OSTA, OCircus Present First Mime Workshops


Rachel Dan

BiLi the Mime performs the ubiquitous “wall trick” for a small group of students. As a guest of the Theater department, BiLi followed his Friday performance with a master class on the fundamentals of miming the following day.

Liam McLean, Staff Writer

For the first time in Oberlin’s history, students are introducing the art of mime as a branch of the Theater department. Last Friday, Sept. 19, the artist BiLi the Mime lectured and performed at Hales Gymnasium to promote the legitimization of mime as an art form. BiLi followed up Friday’s festivities with a master class on Saturday morning about the fundamentals of miming.

College sophomore Amanda Siskind, co-chair of the Oberlin Student Theater Association and treasurer of OCircus, was the primary organizer of the two events. According to Siskind, BiLi, whose son plays soccer for the College, emailed the school in the hopes of performing for the community. OSTA and OCircus coordinated both days of the event.

“Mime is [about] creating an illusion,” BiLi said at the start of Saturday’s lecture, surveying the crowd of about 20 that had assembled in rows of folding chairs. Late afternoon light slanted through the windows that overlooked BiLi’s perch on the stage; the crowd was hushed and rapt. Even the group of children in the audience fell silent as BiLi commanded the crowd’s attention.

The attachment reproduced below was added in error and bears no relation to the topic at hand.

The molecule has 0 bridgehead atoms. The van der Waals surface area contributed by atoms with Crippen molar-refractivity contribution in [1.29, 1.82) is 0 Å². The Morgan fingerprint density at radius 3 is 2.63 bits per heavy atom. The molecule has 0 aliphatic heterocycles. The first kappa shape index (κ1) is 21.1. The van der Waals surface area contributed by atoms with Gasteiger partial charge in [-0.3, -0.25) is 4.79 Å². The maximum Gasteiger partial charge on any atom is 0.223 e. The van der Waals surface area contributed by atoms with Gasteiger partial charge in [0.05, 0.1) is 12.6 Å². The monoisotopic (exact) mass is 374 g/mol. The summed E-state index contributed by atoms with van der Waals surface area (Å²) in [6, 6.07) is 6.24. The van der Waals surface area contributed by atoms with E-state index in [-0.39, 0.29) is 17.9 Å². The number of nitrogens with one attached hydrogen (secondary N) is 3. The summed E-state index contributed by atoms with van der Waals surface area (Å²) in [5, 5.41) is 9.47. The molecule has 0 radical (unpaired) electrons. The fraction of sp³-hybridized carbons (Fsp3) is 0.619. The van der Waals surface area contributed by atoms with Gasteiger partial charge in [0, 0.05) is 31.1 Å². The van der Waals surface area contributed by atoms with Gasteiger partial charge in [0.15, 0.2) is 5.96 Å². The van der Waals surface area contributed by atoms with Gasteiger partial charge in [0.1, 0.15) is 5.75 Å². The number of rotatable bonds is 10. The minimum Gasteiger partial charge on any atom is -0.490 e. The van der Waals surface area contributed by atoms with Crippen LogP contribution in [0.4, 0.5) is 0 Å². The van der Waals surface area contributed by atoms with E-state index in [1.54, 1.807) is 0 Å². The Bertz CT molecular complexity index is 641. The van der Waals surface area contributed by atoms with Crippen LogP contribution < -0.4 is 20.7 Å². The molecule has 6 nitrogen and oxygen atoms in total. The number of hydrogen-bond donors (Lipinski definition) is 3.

After a brief introduction, BiLi demonstrated some familiar mime techniques: the classic mime walk, the tugging of a rope and the ubiquitous “wall trick.” Throughout these demonstrations, he offered insights on some of the central principles of miming.

“Mimes have to have a great memory,” said BiLi. To illustrate the maxim, he pantomimed ordering a drink at a bar and emphasized that his orientation at the bar in the scene must remain consistent to sustain the illusion. BiLi showed how the movement of his eyes indicates the height of an invisible ball tossed into the air, demonstrating how the mime’s facial expressions convey the scene’s subtleties.

BiLi thoroughly engaged the crowd, even insisting at one point that everybody stand up and mime pouring and sipping a drink. Later, he invited volunteers to the front of the room to practice the “wall trick.” Toward the end of the lecture he performed a routine with several masks intended to enhance characterizations. Audience reactions ranged from laughter to, in the case of one small child, tears.

BiLi is particularly devoted to combating what he deems to be harmful stereotypes associated with the art form. He lambasted the popular image of the street mime, as well as the idea of the striped T-shirt as a standard mime uniform, which he considers an absurdity that “should be removed from the minds of people and thrown in the garbage.” These clichés trivialize mime and its artistic merits — a trend BiLi seeks to reverse.

“The idea is that mime is an art form. Therefore, you should consider mime … as a form of entertainment. And like you would consider going to the opera, going to see a dance show, or going to see … a play at the theater, you would go and see a mime show.”